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Author Topic: Video of Blohm and Voss No-Cal  (Read 1432 times)
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rick121x
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« on: April 23, 2013, 07:30:12 PM »

Again thanks to a generous flying friend, I have a few more videos of my planes flying indoors. This Blohm and Voss 141a model is finally flying, but not very well, not very high and not very long... but neverless flying! Yea!

https://www.youtube.com/watch?v=_ARraf5Smns

It has a problem handling the initial power surge, and not a very strong surge at that. I do have some washout on the inboard wing but that doesn't seem to be handling it. It could be the sligtly floppy elevator or the large forward area of the crew compartment. I think that I will try a small correction tab on that section next week.

At the last of the cruise period it is flying beautifully, slowly and with low sink rate. Now how to figure how get that trim throughout the flight... suggestions?

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Jorge F
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« Reply #1 on: July 30, 2014, 01:03:32 PM »

Hello Rick,

Congratulations, your model flies so beautifully!
How did you come to the idea of modelling such an inusual configuration?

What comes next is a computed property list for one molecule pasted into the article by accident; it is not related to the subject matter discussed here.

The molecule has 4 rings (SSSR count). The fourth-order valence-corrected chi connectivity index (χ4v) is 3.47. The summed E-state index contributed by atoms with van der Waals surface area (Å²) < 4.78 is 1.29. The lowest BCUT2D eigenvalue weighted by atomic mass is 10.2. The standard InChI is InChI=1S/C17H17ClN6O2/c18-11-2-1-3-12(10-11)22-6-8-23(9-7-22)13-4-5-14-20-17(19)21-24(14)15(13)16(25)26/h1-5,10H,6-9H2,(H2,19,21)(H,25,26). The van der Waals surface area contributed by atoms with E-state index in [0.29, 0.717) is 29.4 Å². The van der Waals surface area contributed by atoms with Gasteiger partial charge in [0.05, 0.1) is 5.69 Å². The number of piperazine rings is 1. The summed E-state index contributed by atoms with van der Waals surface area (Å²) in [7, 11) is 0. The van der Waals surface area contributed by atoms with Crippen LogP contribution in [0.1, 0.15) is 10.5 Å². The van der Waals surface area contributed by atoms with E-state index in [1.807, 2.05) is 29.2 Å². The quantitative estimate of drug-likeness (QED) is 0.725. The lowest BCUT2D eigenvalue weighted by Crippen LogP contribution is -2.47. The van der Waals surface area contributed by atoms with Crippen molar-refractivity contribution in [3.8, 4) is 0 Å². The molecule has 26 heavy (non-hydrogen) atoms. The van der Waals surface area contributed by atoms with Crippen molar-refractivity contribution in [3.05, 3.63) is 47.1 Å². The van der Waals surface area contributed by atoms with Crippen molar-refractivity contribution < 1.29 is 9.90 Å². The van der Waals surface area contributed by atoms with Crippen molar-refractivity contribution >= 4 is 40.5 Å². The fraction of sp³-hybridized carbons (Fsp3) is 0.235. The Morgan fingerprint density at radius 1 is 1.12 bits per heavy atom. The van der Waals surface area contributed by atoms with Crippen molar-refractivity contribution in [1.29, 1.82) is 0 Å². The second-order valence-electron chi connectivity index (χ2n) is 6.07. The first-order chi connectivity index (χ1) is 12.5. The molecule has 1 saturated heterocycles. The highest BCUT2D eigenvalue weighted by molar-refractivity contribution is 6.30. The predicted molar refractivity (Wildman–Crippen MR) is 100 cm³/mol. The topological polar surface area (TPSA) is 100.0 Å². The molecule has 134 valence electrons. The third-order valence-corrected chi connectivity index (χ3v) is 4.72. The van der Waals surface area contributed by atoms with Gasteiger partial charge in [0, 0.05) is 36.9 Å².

I have another question, what is the value of the torque you are watching in your scale?   Does it has to do with the resistance of your structure?
Best regards,

Jorge
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rick121x
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« Reply #2 on: July 30, 2014, 03:29:29 PM »

Jorge: Thanks, it does look nice in the air, but I have had serious problems in getting it to fly 1/4 as well as my other No-Cal models. There surely are elements in learning to trim this unusual configuration that I just don't understand. I just liked the looks of this plane so I drew the plans and built it.... and I am very satisfied with the outcome.  Cheesy

The digital meter reads in ounce-inches of torque. If you were to search around for rubber torque you would probably find my thread on my design and building of this meter setup. I am a mechanical engineer, so designing and setting up this kind of stuff is kind of a natural thing to do.

Richard Ranney
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Jorge F
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« Reply #3 on: July 30, 2014, 10:18:42 PM »

Hello Richard,

Thank you for your kind reponse.
I  once saw a Radio controlled Blohm and Voss model.   It flew well and I found it very intriguing to say the least.

Best regards,

Jorge
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Maxout
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« Reply #4 on: August 01, 2014, 05:18:22 PM »

Richard, try flying it to the right. It's best when the inside wing is longer. Wink You might also try stiffening the rear fuselage so that there's not as much twisting--that problem emerges quickly with asymmetrical stabs, and I could see it happening in the video.

You might also consider using a heavily scraped Tern Aero 6"--the black props. They require a little less torque than most balsa props and seem to go well on Nocals.

It does fly nice and slow. Looks good.
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